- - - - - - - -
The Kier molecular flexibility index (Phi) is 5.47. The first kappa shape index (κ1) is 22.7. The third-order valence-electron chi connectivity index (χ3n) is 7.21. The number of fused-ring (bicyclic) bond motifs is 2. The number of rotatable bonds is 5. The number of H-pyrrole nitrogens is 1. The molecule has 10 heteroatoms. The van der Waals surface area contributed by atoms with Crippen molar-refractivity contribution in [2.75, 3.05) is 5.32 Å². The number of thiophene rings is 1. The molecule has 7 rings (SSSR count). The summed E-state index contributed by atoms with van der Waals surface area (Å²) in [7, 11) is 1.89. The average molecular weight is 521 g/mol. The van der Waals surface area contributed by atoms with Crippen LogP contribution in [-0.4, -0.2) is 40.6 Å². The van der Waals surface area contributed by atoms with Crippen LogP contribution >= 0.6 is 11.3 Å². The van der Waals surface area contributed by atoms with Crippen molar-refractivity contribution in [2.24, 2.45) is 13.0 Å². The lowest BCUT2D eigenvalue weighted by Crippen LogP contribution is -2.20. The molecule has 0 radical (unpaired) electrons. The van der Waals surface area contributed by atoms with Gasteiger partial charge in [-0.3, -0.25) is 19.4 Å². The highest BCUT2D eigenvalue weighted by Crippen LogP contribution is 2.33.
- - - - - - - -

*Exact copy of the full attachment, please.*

The Kier molecular flexibility index (Phi) is 5.47. The first kappa shape index (κ1) is 22.7. The third-order valence-electron chi connectivity index (χ3n) is 7.21. The number of fused-ring (bicyclic) bond motifs is 2. The number of rotatable bonds is 5. The number of H-pyrrole nitrogens is 1. The molecule has 10 heteroatoms. The van der Waals surface area contributed by atoms with Crippen molar-refractivity contribution in [2.75, 3.05) is 5.32 Å². The number of thiophene rings is 1. The molecule has 7 rings (SSSR count). The summed E-state index contributed by atoms with van der Waals surface area (Å²) in [7, 11) is 1.89. The average molecular weight is 521 g/mol. The van der Waals surface area contributed by atoms with Crippen LogP contribution in [-0.4, -0.2) is 40.6 Å². The van der Waals surface area contributed by atoms with Crippen LogP contribution >= 0.6 is 11.3 Å². The van der Waals surface area contributed by atoms with Crippen molar-refractivity contribution in [2.24, 2.45) is 13.0 Å². The lowest BCUT2D eigenvalue weighted by Crippen LogP contribution is -2.20. The molecule has 0 radical (unpaired) electrons. The van der Waals surface area contributed by atoms with Gasteiger partial charge in [-0.3, -0.25) is 19.4 Å². The highest BCUT2D eigenvalue weighted by Crippen LogP contribution is 2.33.